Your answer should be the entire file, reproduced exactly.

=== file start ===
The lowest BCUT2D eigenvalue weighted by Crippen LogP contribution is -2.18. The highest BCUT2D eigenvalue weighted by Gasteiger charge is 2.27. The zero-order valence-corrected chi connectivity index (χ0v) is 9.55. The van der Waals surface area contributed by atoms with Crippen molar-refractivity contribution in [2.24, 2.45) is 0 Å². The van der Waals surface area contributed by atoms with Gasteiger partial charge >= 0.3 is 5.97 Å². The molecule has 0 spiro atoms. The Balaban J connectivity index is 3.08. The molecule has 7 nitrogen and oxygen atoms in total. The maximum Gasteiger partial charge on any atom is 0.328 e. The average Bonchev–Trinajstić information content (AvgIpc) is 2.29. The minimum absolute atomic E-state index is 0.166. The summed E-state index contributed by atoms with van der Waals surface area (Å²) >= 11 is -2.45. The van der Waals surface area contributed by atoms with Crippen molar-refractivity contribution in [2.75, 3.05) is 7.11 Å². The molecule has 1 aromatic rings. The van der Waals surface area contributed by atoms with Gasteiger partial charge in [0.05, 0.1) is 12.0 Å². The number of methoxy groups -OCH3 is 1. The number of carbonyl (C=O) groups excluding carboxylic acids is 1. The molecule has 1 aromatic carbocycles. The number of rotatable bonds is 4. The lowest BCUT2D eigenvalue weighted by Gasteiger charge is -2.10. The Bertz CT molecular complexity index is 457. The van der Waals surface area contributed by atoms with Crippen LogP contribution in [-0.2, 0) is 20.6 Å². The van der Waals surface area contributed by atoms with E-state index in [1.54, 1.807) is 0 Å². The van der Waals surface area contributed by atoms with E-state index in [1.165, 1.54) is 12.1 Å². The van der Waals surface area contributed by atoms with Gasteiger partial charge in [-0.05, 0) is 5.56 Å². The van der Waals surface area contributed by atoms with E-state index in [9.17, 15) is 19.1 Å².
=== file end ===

The lowest BCUT2D eigenvalue weighted by Crippen LogP contribution is -2.18. The highest BCUT2D eigenvalue weighted by Gasteiger charge is 2.27. The zero-order valence-corrected chi connectivity index (χ0v) is 9.55. The van der Waals surface area contributed by atoms with Crippen molar-refractivity contribution in [2.24, 2.45) is 0 Å². The van der Waals surface area contributed by atoms with Gasteiger partial charge >= 0.3 is 5.97 Å². The molecule has 0 spiro atoms. The Balaban J connectivity index is 3.08. The molecule has 7 nitrogen and oxygen atoms in total. The maximum Gasteiger partial charge on any atom is 0.328 e. The average Bonchev–Trinajstić information content (AvgIpc) is 2.29. The minimum absolute atomic E-state index is 0.166. The summed E-state index contributed by atoms with van der Waals surface area (Å²) >= 11 is -2.45. The van der Waals surface area contributed by atoms with Crippen molar-refractivity contribution in [2.75, 3.05) is 7.11 Å². The molecule has 1 aromatic rings. The van der Waals surface area contributed by atoms with Gasteiger partial charge in [0.05, 0.1) is 12.0 Å². The number of methoxy groups -OCH3 is 1. The number of carbonyl (C=O) groups excluding carboxylic acids is 1. The molecule has 1 aromatic carbocycles. The number of rotatable bonds is 4. The lowest BCUT2D eigenvalue weighted by Gasteiger charge is -2.10. The Bertz CT molecular complexity index is 457. The van der Waals surface area contributed by atoms with Crippen LogP contribution in [-0.2, 0) is 20.6 Å². The van der Waals surface area contributed by atoms with E-state index in [1.54, 1.807) is 0 Å². The van der Waals surface area contributed by atoms with E-state index in [1.165, 1.54) is 12.1 Å². The van der Waals surface area contributed by atoms with Gasteiger partial charge in [-0.05, 0) is 5.56 Å². The van der Waals surface area contributed by atoms with E-state index in [9.17, 15) is 19.1 Å².